High housing price-to-income ratios in big cities, increasing educational pressure and cost and a less-friendly fertility environment have further dampened China's desire to have children, Liang said.
"The data leads us to conclude that urban China has the highest child-rearing costs of anywhere in the world, in turn leading to the lowest fertility rates in the world," Liang wrote.
Slow policy response
Compared with other countries that have low fertility rates, China has been relatively slow to respond.
In a paper comparing countries' birth policies, Mao Zhuoyan, researcher at the China Population and Development Research Center, wrote that Japan, South Korea and Singapore all had years of neutral or moderate policies before they implemented pro-birth policies.
In Singapore, the period was three years, while Japan waited 25 years to change its birth policy. In comparison, China has held low fertility rates but implemented no pro-birth policies for at least 35 years, Mao said.
Before the latest census, experts had different views on China's actual fertility rate, which led to divergent policy suggestions. The 2010 census showed a 1.18 fertility rate, but most experts estimated the actual rate at more than 1.63, citing births that were unreported to avoid punishment for violations of the one-child policy.
China entered the stage of low fertility in the 1990s. People are increasingly concerned about the consequences of long-term low fertility rates, and voices supporting the liberalization of fertility policy are increasing.
Gu Baochang, a demographer at Renmin University, was one of the first scholars to call for a radical relaxation of the one-child policy. He previously told Caixin that the academic community has been calling for policy change since 2000 and was initially optimistic that the problem could be solved within two or three years.
However, the government ignored the early calls, citing a fundamental discrepancy between China's large population and a shortage of resources and economic underdevelopment.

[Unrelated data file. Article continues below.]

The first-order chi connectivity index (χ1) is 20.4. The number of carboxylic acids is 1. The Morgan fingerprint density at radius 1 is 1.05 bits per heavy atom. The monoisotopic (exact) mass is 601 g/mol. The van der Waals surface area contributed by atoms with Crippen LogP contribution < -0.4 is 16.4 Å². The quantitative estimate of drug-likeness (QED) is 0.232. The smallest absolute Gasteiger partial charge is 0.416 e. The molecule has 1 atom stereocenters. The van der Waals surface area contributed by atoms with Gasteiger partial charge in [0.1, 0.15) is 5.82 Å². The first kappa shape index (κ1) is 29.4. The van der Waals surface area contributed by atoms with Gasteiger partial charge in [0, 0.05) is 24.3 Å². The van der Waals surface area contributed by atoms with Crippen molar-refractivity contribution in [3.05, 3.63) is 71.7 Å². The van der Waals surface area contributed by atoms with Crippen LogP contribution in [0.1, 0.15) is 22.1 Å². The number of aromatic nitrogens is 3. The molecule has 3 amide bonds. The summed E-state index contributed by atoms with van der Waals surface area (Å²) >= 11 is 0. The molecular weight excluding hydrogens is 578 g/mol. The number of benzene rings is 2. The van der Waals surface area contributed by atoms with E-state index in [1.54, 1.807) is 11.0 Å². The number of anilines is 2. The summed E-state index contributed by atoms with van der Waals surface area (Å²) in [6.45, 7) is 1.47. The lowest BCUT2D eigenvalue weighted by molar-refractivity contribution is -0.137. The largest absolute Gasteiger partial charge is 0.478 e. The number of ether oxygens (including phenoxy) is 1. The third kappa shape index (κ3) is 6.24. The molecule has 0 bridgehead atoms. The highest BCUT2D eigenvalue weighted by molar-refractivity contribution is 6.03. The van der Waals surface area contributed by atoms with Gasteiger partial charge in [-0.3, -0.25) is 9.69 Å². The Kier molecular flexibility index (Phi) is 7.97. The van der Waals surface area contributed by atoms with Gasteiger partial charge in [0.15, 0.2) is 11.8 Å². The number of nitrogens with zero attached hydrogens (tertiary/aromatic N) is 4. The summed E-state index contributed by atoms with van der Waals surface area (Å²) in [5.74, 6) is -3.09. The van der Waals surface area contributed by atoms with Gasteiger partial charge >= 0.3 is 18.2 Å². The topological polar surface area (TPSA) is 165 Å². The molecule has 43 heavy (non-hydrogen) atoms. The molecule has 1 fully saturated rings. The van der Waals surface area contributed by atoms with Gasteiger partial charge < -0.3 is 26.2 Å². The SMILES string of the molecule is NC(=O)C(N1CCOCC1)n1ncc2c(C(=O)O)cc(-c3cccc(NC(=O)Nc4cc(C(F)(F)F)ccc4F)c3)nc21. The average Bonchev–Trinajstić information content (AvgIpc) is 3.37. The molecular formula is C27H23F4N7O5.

When newborns continued to decrease in 2017 and 2018 even after the one-child policy was lifted, many demographers argued that the two-child policy effect had not been fully realized and still recommended conservative policies.
Many experts partially attribute the low fertility rate in 2020 to the COVID-19 pandemic. Without the pandemic, China's fertility rate would be around 1.48 and would fluctuate at around 1.4 in the next few years, estimated Zhai Zhenwu, a professor at the China Population and Development Research Center.
Difficult trend to reverse
In April, Wang, former deputy director of China's family planning commission and now a member of the Communist Party's political advisory body, called for a significant adjustment of population policy in favor of measures to encourage births. But he acknowledged that it won't be easy.
"Today, the difficulty to encourage people to have more children is no less than or is even greater than the birth control task 40 years ago," Wang said after the census.
In its 14th Five-Year Plan through 2025, China vowed to implement a strategy to cope with the aging population and the low fertility rate, proposing measures to develop an affordable child care system and reduce childbearing and education costs.
Some of these policies are still in the research stage and some have been introduced, but implementation is lacking, Wang said.
"For example, policies and regulations to extend maternity leave and provide paternity leave are in place, but there is still the problem of how to push forward implementation," he said.
Liang suggested that the government offer parents 1 million yuan ($156,000) for each newborn child in a bid to shore up the country's declining birthrate. Education and housing reforms to reduce childbearing costs take long periods to show effects, while the most immediate solution would be to increase family incomes by giving families with children "real money," he said.
Liang said his research showed that it would cost 10% of China's gross domestic product to raise the fertility rate from the current 1.3 to the replacement level of 2.1. That amounts to 1 million yuan per child and could be allocated in the form of cash, tax relief or housing subsidies, he said.
Experts might disagree on how to solve the population puzzle, but the consensus is that even if China starts to take measures now, it will be difficult to quickly reverse the trends of an aging population and fewer births.
In a 2019 paper analyzing Japan's aging process and pro-birth policy, Wang Wei, a researcher at the Institute of Japanese Studies, Chinese Academy of Social Sciences, pointed out that even after nearly three decades of implementation of pro-birth measures since the 1990s, Japan is still mired in the low-fertility trap.
Read also the original story.